Russian/American composer Arthur Lourie [1892-1966] wrote three string quartets. In length and complexity they are like the Three Bears. One is substantial, one is medium and the third, very short. I’m going to discuss the first and see how I go from there.
The first movement runs for 19 minutes and opens with a meandering, intangible theme. It rises in intensity then falls away into a new section. A loud rhythmic passage gives way to the opening mood again. This is repeated for quite a while; abstract serenity to loud chordal sections. These abstract melodies are wonderful; slightly atonal and sometimes a little agitated. The piece then moves into a dialogue between the cello and the ensemble. This is very mysterious music, I love it. A touch of chaos leads into some string sound effects interspersed with melodic chordal passages.
About halfway through this movement, we have a return to solo violin with occasional sparse interjections. It develops into a set of dancing melodies, mildly dissonant, eventually breaking into a rhythmic pattern and becoming a little darker. This is very controlled, Modern music. Again some further string sound effects are heard. The piece is fully in tempo now. Some alluring, slightly ethnic melodies, drift in and out of the mood. It finishes with a measured atonal flourish.
The second movement opens with some slightly dissonant chords in tempo. The violins wander around the accompaniment. There are hints of middle-eastern scales here. A charming melody develops in the first violin with a very static harmonic background. This mood persists for a while, until a key change has the music turn slightly chaotic with some atonality. It then settles into a positive rhythm building in tension until it just stops. It continues with another gentle atonal section with the strings playing as one. Nearing the end, the piece moves into tempo, and features lyrical melodies. These soon morph back into atonality. It has a false ending with three pizzicato ensemble flourishes, a five-second silence and then a seemingly random sequence of notes. There you have it!
I can really appreciate this quartet. It features the kind of soundscapes where I like to spend time.
String Quartet No. 2 runs for seven minutes! It opens with a slightly dissonant march, then it changes into a more positive mood. The dissonant march returns and is followed by a folk-like section. This leads into a series of chordal interjections. The volume then drops to a whisper before the violin leads the ensemble into a folk-like dance through many different moods and tempo changes. As the piece winds down, some of the opening themes reoccur. This time it’s another false ending with a five-second break leading into a seemingly random passage to conclude.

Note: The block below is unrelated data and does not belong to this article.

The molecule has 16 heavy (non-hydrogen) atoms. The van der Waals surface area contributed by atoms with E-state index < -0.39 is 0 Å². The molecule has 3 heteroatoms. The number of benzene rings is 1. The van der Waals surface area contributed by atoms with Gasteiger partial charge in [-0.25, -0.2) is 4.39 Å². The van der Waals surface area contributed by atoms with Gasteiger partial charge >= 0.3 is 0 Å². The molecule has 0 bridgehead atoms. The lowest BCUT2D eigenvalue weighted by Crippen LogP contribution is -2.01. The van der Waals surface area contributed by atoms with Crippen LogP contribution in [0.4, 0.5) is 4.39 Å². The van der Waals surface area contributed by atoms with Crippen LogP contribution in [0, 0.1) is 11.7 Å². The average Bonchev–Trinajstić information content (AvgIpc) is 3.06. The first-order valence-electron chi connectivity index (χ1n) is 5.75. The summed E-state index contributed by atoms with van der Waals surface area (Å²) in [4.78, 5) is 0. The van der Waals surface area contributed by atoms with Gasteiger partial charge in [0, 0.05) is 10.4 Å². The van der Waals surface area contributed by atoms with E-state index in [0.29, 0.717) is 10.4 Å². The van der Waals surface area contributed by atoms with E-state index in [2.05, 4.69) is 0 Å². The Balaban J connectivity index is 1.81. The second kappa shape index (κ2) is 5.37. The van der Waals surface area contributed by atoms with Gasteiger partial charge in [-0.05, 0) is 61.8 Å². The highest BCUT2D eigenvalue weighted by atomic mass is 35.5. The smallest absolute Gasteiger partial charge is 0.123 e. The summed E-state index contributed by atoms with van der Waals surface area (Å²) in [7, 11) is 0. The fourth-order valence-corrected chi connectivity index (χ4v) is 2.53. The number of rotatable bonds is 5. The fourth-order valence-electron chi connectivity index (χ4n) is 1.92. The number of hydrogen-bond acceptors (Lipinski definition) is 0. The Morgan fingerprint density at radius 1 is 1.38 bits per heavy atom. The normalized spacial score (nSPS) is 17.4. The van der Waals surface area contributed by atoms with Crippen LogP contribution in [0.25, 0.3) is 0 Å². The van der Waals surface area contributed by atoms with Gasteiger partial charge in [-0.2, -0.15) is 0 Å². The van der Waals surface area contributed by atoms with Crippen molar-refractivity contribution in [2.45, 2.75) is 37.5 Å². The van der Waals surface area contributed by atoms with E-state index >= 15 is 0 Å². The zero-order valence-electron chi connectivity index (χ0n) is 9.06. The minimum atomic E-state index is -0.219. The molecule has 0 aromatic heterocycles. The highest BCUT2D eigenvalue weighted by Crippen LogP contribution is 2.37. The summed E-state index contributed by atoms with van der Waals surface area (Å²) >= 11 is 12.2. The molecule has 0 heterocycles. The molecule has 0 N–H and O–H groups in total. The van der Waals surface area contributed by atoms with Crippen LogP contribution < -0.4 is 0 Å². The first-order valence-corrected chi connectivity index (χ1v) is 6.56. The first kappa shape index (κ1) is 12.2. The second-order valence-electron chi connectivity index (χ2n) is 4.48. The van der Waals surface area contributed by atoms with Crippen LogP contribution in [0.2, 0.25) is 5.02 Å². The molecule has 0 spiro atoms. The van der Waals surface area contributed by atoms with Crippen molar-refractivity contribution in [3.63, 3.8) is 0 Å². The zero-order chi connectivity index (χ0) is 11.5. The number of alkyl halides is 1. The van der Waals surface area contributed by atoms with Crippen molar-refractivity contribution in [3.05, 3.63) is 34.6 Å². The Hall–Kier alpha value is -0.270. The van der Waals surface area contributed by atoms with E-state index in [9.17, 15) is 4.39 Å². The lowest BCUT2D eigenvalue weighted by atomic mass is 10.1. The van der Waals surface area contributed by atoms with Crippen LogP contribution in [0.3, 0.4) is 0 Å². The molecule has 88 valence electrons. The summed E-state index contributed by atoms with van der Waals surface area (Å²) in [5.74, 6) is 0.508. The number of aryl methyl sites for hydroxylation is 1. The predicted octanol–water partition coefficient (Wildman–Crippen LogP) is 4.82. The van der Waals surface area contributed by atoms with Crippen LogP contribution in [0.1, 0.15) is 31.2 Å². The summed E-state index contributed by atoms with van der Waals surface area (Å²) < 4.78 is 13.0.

This quartet, being so short, makes me wonder what it was all about. It was written in 1923, so I guess there were different ideas floating around at that time. I’m constantly surprised at how some Modernist composers end their movements. I can recall a number of times writing ‘It just stops’ lately. Oh well.
The third quartet has three movements. The first, marked Prelude, opens with a sparkling little passage, and wanders around this for the whole 90 seconds of the movement!
The second movement, marked Chorale begins tenderly. It slowly inches forward. There is a little dissonance towards the end, but I find it be spiritual in mood. It is very lyrical.
The third movement, marked Hymne, is again, a little march-like although I could imagine a hymn being sung to it. Featuring a slow, but pronounced tempo, the attractive opening theme is developed in various ways. It is a lot more confident by the time the end arrives.
The last movement, marked Marche Funebre (funeral march), opens with a very low cello melody, and a small violin diversion before a return to the introductory cello theme. The composer then applies a set of variations to a melodic motif for some time. The cello is still prominent, offering up dark melodies, as befits the title. As it nears the conclusion, there is a beautiful little passage with whispering violins. Then it just fades away.
These are relatively youthful quartets, all written before 1927. To me, they fit the Modern mould of these times although the two long slow movements of the first quartet surprised me. Basically, Lourie’s quartets are reflective and, if I may speculate, seem more than a little spiritual.
As to availability, there is a set containing the Utrecht SQ on the ASV label at Amazon UK. I couldn’t find it on Amazon US or Spotify, but some quartets are available for sampling on YouTube and Quartets Nos. 1 and 3 are on earsense.
Listenability: Very introspective, in the main.